Defense Date


Document Type


Degree Name

Doctor of Philosophy


Pharmacology & Toxicology

First Advisor

Billy R. Martin


Antagonists have been crucial in the characterization of nicotine's pharmacology. Initial evidence for the existence of central nicotinic receptors was based on the fact that nicotine produced a number of behavioral effects that were antagonized by ganglionic blockers that crossed the blood-brain barrier, such as mecamylamine and pempidine. Although the mechanism of action of these compounds has been studied extensively in the periphery, little is known about their mechanisms of action in the brain. These compounds are thought to be noncompetitive antagonists due to the fact that they do not compete for agonist binding to brain homogenate in vitro. However, pharmacological evidence in support of noncompetitive antagonism is lacking.

Dose-response curves for nicotine were determined in the presence of various doses of pempidine for depression of spontaneous activity and antinociception in mice. Pempidine was found to shift the dose-response curves for these effects of nicotine in a manner consistent with noncompetitive antagonism. A number of mecamylamine analogs were investigated for antagonism of these central effects of nicotine as well. These studies revealed that the N-, 2-, and 3-methyls were crucial for optimal efficacy and potency and suggests that these compounds possess a specific mechanism of action, possibly involving a receptor. Furthermore, the structure-activity relationships for the mecamylamine analogs were found to be different than that previously reported for the agonists, suggesting that they do not act at the same site.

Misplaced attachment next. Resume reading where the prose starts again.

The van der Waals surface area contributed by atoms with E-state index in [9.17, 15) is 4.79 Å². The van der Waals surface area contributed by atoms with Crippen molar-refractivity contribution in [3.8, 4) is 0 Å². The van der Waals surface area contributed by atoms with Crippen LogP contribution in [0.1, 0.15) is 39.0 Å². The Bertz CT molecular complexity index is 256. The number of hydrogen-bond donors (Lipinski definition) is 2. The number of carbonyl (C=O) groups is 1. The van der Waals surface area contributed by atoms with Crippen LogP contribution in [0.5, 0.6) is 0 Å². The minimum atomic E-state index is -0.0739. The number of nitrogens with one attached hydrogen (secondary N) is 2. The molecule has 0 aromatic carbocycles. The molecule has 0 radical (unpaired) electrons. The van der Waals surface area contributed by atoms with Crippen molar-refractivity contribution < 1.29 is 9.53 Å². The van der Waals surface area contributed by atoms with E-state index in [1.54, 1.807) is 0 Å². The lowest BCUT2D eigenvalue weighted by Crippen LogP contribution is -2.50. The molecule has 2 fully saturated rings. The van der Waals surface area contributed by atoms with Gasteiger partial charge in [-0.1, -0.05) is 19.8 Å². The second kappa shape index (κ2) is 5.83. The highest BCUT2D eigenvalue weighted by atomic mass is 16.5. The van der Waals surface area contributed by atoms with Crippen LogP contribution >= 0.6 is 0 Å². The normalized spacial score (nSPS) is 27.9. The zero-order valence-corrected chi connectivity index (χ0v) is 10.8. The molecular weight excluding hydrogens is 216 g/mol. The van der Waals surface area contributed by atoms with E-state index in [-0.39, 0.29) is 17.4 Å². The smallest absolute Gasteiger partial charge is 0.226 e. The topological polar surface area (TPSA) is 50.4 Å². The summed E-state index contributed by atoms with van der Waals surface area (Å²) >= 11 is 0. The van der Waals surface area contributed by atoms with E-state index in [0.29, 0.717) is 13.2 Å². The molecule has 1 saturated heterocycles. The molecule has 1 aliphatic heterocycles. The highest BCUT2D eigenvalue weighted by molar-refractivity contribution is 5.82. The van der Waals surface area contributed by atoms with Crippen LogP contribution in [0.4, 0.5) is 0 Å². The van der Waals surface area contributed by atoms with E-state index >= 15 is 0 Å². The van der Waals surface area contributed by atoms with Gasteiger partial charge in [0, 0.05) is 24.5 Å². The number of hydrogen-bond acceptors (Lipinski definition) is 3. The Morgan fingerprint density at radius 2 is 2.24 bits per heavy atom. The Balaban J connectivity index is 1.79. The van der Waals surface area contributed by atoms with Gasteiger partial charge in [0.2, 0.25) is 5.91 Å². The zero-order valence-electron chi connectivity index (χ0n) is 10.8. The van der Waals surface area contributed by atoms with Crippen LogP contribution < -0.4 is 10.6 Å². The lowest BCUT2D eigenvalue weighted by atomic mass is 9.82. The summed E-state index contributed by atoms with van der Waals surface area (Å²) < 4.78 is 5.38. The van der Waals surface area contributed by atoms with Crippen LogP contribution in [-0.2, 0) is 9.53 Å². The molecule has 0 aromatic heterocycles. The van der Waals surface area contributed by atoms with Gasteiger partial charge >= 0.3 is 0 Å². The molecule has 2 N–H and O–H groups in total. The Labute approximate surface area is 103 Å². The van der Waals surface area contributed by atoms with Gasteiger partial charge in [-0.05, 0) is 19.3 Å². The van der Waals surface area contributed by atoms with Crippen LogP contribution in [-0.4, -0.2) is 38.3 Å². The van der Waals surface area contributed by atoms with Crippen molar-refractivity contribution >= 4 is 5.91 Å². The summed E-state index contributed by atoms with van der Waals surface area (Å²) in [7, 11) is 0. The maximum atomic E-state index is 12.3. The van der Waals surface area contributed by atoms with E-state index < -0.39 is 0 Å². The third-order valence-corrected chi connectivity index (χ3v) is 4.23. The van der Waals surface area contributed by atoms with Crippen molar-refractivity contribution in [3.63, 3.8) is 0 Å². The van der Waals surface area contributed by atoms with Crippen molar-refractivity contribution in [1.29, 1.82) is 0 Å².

The binding of [3H]-L-nicotine and [3H]-pempidine was studied in vitro to mouse brain homogenate and in situ to rat brain slices. The in situ binding of [3H]-L-nicotine to rat brain slices was quantitated autoradiographically to discrete brain areas in the presence and absence of 1, 10 and 100 µM nicotine and pempidine. Pempidine did not effectively displace [3H]-L-nicotine binding. The studies with [3H]-pempidine failed to demonstrate saturable binding.

The evaluation of the antagonism of nicotine by mecamylamine and pempidine presented in this thesis supports a noncompetitive action of these compounds in the brain. The shift in the dose-response curves for nicotine, the structure-activity relationship for mecamylamine analogs and the binding studies are consistent with this hypothesis. The noncompetitive nature of these compounds suggests that they do not compete for the binding site of the agonist, and that endogenous nicotinic antagonists may exist in the brain.


Scanned, with permission from the author, from the original print version, which resides in University Archives.


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